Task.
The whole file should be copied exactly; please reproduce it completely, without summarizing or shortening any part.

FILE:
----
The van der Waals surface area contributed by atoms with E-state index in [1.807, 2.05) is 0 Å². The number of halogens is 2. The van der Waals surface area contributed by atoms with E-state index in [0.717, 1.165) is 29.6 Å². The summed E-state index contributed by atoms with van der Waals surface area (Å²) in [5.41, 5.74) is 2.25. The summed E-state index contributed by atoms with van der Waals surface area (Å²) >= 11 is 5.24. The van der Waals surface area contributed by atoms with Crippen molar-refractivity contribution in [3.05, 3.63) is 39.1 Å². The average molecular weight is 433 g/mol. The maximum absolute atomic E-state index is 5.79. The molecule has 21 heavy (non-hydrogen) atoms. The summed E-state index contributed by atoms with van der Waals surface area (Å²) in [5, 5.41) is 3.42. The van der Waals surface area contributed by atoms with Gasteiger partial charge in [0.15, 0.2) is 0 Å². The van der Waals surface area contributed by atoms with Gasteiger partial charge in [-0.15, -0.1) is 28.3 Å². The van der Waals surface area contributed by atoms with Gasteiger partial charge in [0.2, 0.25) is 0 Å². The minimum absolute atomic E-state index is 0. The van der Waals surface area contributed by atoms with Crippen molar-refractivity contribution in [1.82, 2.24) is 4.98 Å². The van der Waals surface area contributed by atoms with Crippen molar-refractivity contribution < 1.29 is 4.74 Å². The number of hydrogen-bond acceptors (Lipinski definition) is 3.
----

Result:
The van der Waals surface area contributed by atoms with E-state index in [1.807, 2.05) is 0 Å². The number of halogens is 2. The van der Waals surface area contributed by atoms with E-state index in [0.717, 1.165) is 29.6 Å². The summed E-state index contributed by atoms with van der Waals surface area (Å²) in [5.41, 5.74) is 2.25. The summed E-state index contributed by atoms with van der Waals surface area (Å²) >= 11 is 5.24. The van der Waals surface area contributed by atoms with Crippen molar-refractivity contribution in [3.05, 3.63) is 39.1 Å². The average molecular weight is 433 g/mol. The maximum absolute atomic E-state index is 5.79. The molecule has 21 heavy (non-hydrogen) atoms. The summed E-state index contributed by atoms with van der Waals surface area (Å²) in [5, 5.41) is 3.42. The van der Waals surface area contributed by atoms with Gasteiger partial charge in [0.15, 0.2) is 0 Å². The van der Waals surface area contributed by atoms with Gasteiger partial charge in [-0.15, -0.1) is 28.3 Å². The van der Waals surface area contributed by atoms with Gasteiger partial charge in [0.2, 0.25) is 0 Å². The minimum absolute atomic E-state index is 0. The van der Waals surface area contributed by atoms with Crippen molar-refractivity contribution in [1.82, 2.24) is 4.98 Å². The van der Waals surface area contributed by atoms with Crippen molar-refractivity contribution < 1.29 is 4.74 Å². The number of hydrogen-bond acceptors (Lipinski definition) is 3.